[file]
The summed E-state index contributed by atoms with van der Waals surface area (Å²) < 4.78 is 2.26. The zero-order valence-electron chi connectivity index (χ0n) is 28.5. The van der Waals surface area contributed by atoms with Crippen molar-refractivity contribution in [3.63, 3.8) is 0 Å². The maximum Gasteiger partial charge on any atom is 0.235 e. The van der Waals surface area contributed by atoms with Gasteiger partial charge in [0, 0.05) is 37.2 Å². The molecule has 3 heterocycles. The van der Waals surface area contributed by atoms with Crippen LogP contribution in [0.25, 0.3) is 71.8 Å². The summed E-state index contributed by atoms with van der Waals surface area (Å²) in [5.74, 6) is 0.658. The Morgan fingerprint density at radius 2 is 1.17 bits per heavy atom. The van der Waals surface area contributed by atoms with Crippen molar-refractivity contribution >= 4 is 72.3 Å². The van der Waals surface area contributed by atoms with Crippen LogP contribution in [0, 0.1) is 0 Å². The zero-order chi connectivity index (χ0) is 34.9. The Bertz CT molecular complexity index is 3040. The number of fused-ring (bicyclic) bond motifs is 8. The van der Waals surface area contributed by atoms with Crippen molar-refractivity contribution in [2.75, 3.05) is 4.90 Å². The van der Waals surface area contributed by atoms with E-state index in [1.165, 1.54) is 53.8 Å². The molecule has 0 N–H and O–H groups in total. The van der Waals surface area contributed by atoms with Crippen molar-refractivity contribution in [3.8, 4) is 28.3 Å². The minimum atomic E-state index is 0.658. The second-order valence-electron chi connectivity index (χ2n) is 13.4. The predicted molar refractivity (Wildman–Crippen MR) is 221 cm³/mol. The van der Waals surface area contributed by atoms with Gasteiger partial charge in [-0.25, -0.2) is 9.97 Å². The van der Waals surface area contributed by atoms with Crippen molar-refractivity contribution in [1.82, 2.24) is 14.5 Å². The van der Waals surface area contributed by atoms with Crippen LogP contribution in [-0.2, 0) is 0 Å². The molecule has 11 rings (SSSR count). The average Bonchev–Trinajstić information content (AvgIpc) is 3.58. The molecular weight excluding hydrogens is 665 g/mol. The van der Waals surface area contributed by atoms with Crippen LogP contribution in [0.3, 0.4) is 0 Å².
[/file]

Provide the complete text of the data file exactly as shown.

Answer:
The summed E-state index contributed by atoms with van der Waals surface area (Å²) < 4.78 is 2.26. The zero-order valence-electron chi connectivity index (χ0n) is 28.5. The van der Waals surface area contributed by atoms with Crippen molar-refractivity contribution in [3.63, 3.8) is 0 Å². The maximum Gasteiger partial charge on any atom is 0.235 e. The van der Waals surface area contributed by atoms with Gasteiger partial charge in [0, 0.05) is 37.2 Å². The molecule has 3 heterocycles. The van der Waals surface area contributed by atoms with Crippen LogP contribution in [0.25, 0.3) is 71.8 Å². The summed E-state index contributed by atoms with van der Waals surface area (Å²) in [5.74, 6) is 0.658. The Morgan fingerprint density at radius 2 is 1.17 bits per heavy atom. The van der Waals surface area contributed by atoms with Crippen molar-refractivity contribution >= 4 is 72.3 Å². The van der Waals surface area contributed by atoms with Crippen LogP contribution in [0, 0.1) is 0 Å². The zero-order chi connectivity index (χ0) is 34.9. The Bertz CT molecular complexity index is 3040. The number of fused-ring (bicyclic) bond motifs is 8. The van der Waals surface area contributed by atoms with Crippen molar-refractivity contribution in [2.75, 3.05) is 4.90 Å². The van der Waals surface area contributed by atoms with E-state index in [1.165, 1.54) is 53.8 Å². The molecule has 0 N–H and O–H groups in total. The van der Waals surface area contributed by atoms with Crippen molar-refractivity contribution in [3.8, 4) is 28.3 Å². The minimum atomic E-state index is 0.658. The second-order valence-electron chi connectivity index (χ2n) is 13.4. The predicted molar refractivity (Wildman–Crippen MR) is 221 cm³/mol. The van der Waals surface area contributed by atoms with Gasteiger partial charge in [-0.25, -0.2) is 9.97 Å². The van der Waals surface area contributed by atoms with Crippen molar-refractivity contribution in [1.82, 2.24) is 14.5 Å². The van der Waals surface area contributed by atoms with Crippen LogP contribution in [-0.2, 0) is 0 Å². The molecule has 11 rings (SSSR count). The average Bonchev–Trinajstić information content (AvgIpc) is 3.58. The molecular weight excluding hydrogens is 665 g/mol. The van der Waals surface area contributed by atoms with Crippen LogP contribution in [0.3, 0.4) is 0 Å².